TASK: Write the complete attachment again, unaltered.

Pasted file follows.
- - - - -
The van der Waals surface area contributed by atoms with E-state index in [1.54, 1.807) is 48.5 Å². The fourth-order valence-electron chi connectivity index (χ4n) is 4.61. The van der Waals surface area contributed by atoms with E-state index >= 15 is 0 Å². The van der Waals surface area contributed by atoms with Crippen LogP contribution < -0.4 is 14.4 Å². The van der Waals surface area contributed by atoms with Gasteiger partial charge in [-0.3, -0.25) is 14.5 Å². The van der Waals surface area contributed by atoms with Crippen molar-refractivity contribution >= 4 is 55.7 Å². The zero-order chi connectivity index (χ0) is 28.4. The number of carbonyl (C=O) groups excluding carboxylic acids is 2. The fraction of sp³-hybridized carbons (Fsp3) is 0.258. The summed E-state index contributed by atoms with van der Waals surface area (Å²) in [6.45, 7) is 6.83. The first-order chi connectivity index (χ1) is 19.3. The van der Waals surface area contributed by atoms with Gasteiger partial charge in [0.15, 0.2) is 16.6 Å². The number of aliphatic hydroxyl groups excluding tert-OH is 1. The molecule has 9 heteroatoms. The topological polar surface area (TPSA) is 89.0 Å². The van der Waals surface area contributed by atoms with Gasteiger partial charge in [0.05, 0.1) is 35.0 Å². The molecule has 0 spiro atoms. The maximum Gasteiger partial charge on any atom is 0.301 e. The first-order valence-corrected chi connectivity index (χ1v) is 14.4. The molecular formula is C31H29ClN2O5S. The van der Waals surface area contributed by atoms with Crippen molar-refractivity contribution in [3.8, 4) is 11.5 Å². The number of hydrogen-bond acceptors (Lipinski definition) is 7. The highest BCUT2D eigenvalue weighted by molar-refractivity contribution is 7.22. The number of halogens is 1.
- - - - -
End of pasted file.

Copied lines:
The van der Waals surface area contributed by atoms with E-state index in [1.54, 1.807) is 48.5 Å². The fourth-order valence-electron chi connectivity index (χ4n) is 4.61. The van der Waals surface area contributed by atoms with E-state index >= 15 is 0 Å². The van der Waals surface area contributed by atoms with Crippen LogP contribution < -0.4 is 14.4 Å². The van der Waals surface area contributed by atoms with Gasteiger partial charge in [-0.3, -0.25) is 14.5 Å². The van der Waals surface area contributed by atoms with Crippen molar-refractivity contribution >= 4 is 55.7 Å². The zero-order chi connectivity index (χ0) is 28.4. The number of carbonyl (C=O) groups excluding carboxylic acids is 2. The fraction of sp³-hybridized carbons (Fsp3) is 0.258. The summed E-state index contributed by atoms with van der Waals surface area (Å²) in [6.45, 7) is 6.83. The first-order chi connectivity index (χ1) is 19.3. The van der Waals surface area contributed by atoms with Gasteiger partial charge in [0.15, 0.2) is 16.6 Å². The number of aliphatic hydroxyl groups excluding tert-OH is 1. The molecule has 9 heteroatoms. The topological polar surface area (TPSA) is 89.0 Å². The van der Waals surface area contributed by atoms with Gasteiger partial charge in [0.05, 0.1) is 35.0 Å². The molecule has 0 spiro atoms. The maximum Gasteiger partial charge on any atom is 0.301 e. The first-order valence-corrected chi connectivity index (χ1v) is 14.4. The molecular formula is C31H29ClN2O5S. The van der Waals surface area contributed by atoms with Crippen molar-refractivity contribution in [3.8, 4) is 11.5 Å². The number of hydrogen-bond acceptors (Lipinski definition) is 7. The highest BCUT2D eigenvalue weighted by molar-refractivity contribution is 7.22. The number of halogens is 1.